Thursday, June 17, 2021


(Excerpts of Dr. Friday’s Press Conference)

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Shooting Allegation Re-Cornelius John

I wish to speak first about the matter that is most on the minds of Vincentians. That is the alleged shooting and beating of Mr Cornelius John and the reported involvement of two senior public officials. This matter has been covered a lot in the local media, attracting front page attention in the papers.  It has been the main topic of discussion on radio talk shows for several weeks and has even attracted regional attention.

Nevertheless, for completeness and context, I will summarize the allegations here.  It is alleged that, on April 13th 2021, a local businessman named Cornelius John was brutally attacked and threatened at his home in Diamond by three assailants. It is further alleged that the assailants included two senior public officials:  Senator and Deputy Speaker of the House of Assembly Ms. Ashelle Morgan and Assistant Director of Public Prosecutions Mr. Karim Nelson. 

A third person remains unnamed to this day. That last bit of information is itself extraordinary.  I say unnamed, not unidentified, because the circumstances as reported are such that the identity of the person ought to be known to authorities. Nevertheless, seven weeks after the incident reportedly occurred, that person has still not been named publicly, despite the existence of as I said, circumstances where that person should logically be known to the authorities.

 It is alleged that Mr. John was kicked about his body, knocked to the ground, and shot in his leg by one of the assailants.  It is further alleged that Senator Morgan pushed a gun in Mr. John’s face and threatened to shoot him if he mentioned her name.  The alleged assailants then left Mr. John on the ground bleeding profusely from the wound in his leg.

Mr. John was reportedly assisted by neighbours and the police and taken to hospital, where he underwent surgery to repair his injured leg.  He was discharged from hospital with his leg in a cast. He has not been able to work since being injured.  We also know that the matter took two weeks to come to public attention, and this despite the fact that it had been reported to the police by Mr. John.  The Commissioner of Police, Mr Colin John, confirmed publicly that the matter was under investigation by the police.  

In a press conference last Friday afternoon, with his lawyer Kay Bacchus-Baptiste present, Mr John restated his account of the incident, underscored his determination to seek justice in the case, and rejected any notion that money was offered to him by anyone to settle the matter or that he was giving up on the matter.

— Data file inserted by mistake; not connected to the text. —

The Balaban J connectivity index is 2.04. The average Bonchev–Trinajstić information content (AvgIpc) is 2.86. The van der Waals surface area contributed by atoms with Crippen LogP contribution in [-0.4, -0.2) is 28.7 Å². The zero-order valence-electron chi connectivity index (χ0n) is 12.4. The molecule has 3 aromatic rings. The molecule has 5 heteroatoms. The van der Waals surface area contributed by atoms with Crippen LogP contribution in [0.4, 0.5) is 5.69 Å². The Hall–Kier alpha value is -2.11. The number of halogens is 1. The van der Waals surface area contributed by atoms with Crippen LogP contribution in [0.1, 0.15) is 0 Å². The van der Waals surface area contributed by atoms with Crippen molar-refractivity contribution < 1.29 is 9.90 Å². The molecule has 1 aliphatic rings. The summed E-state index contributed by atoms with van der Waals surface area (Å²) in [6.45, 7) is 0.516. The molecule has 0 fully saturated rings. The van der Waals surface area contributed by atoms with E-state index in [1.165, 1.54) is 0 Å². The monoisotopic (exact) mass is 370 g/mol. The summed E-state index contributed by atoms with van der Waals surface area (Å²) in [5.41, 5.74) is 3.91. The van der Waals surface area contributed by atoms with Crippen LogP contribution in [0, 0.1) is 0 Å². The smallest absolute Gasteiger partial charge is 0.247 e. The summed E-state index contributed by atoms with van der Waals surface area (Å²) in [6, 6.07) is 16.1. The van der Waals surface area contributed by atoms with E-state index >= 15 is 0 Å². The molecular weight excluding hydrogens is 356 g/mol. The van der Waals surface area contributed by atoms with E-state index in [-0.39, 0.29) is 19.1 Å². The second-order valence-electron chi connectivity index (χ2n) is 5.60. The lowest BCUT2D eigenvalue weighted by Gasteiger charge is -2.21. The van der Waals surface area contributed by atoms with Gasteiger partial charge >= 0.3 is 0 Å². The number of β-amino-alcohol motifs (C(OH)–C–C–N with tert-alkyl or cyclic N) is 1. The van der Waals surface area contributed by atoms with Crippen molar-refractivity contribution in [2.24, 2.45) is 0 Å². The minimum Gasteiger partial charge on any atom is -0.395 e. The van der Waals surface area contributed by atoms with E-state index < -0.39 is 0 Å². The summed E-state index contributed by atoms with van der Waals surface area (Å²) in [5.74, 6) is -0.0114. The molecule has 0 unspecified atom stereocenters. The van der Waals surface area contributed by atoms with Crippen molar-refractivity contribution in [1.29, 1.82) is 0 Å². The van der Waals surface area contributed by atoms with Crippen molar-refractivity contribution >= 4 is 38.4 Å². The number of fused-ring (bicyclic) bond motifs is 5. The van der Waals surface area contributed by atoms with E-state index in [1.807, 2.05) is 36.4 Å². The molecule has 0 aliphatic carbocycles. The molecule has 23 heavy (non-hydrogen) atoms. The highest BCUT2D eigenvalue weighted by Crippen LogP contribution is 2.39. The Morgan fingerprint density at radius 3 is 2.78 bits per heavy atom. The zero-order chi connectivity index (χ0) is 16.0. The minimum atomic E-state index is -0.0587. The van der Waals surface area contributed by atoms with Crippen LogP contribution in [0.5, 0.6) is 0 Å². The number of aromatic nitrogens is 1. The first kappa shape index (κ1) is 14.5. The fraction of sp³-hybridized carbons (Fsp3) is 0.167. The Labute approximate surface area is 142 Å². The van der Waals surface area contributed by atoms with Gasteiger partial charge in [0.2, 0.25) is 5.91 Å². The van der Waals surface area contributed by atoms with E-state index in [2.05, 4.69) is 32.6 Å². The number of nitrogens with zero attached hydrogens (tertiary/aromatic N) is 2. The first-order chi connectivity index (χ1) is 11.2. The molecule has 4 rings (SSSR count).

As Leader of the Opposition, I raised the matter in Parliament at the last meeting on May 11th and called on the Senator to absent herself from the House of Assembly or to be suspended from the House while the serious allegations involving her were under investigation by the police. The Speaker sought to stop me during my address and when I continued with my address, the Speaker suspended me from the House.  In other words, I was kicked out of the House for raising the matter and for making the very reasonable demand that Senator Morgan absent herself or be suspended from the House while the serious allegations involving her were still under police investigation. 

While the Speaker has the power to suspend a member from the House, in my view she should not have done so in that case. She should have exercised her discretion in a way that permitted and encouraged a full airing of the matter in the Parliament and that called on the Senator to go on leave while the serious allegations were under police investigation.

But this is not where the matter will end. It cannot be where it ends, because there has been no report from the police that the investigation is over and where the investigation leads.  Mr. John, the complainant, has said he will not let it die at this point because he wants justice. Whoever injured him, he says, must be brought to justice.

But, I caution everyone, I urge everyone that we must not see this as purely a matter for or that concerns only the persons mentioned in connection with it. We as people who live in this country, must all be concerned about it.  Justice is indivisible. It either exists or it does not. You cannot have a little justice, or partial justice, or justice for some and not for others. That would still amount to injustice. In other words when that exists, it amounts to a negation of justice. 

This means that the allegations of the shooting and beating of Mr. John and the failure thus far to have a vigorous and transparent investigation transcend the individuals mentioned in connection with the incident. It is a serious challenge to and for the criminal justice system in this country.

As someone—an ordinary concerned citizen— asked me recently, rhetorically: “Do we have one law for some people and another for the rest of us?” As a lawmaker in this country, I would want to answer immediately and categorically: “NO”, to reinforce or restore his confidence in the system. 

However, the question underlies the concern that is widespread in St. Vincent and the Grenadines.  And that is, the fear that our country has descended to the low and dangerous level where the criminal justice system cannot be relied upon to do the right thing; where there is little or no confidence in the police including the Commissioner of Police, and in the DPP and the system in general to do the right thing: the right thing would be to uphold the rule of law and vigorously pursue justice in this and every matter that comes before them.

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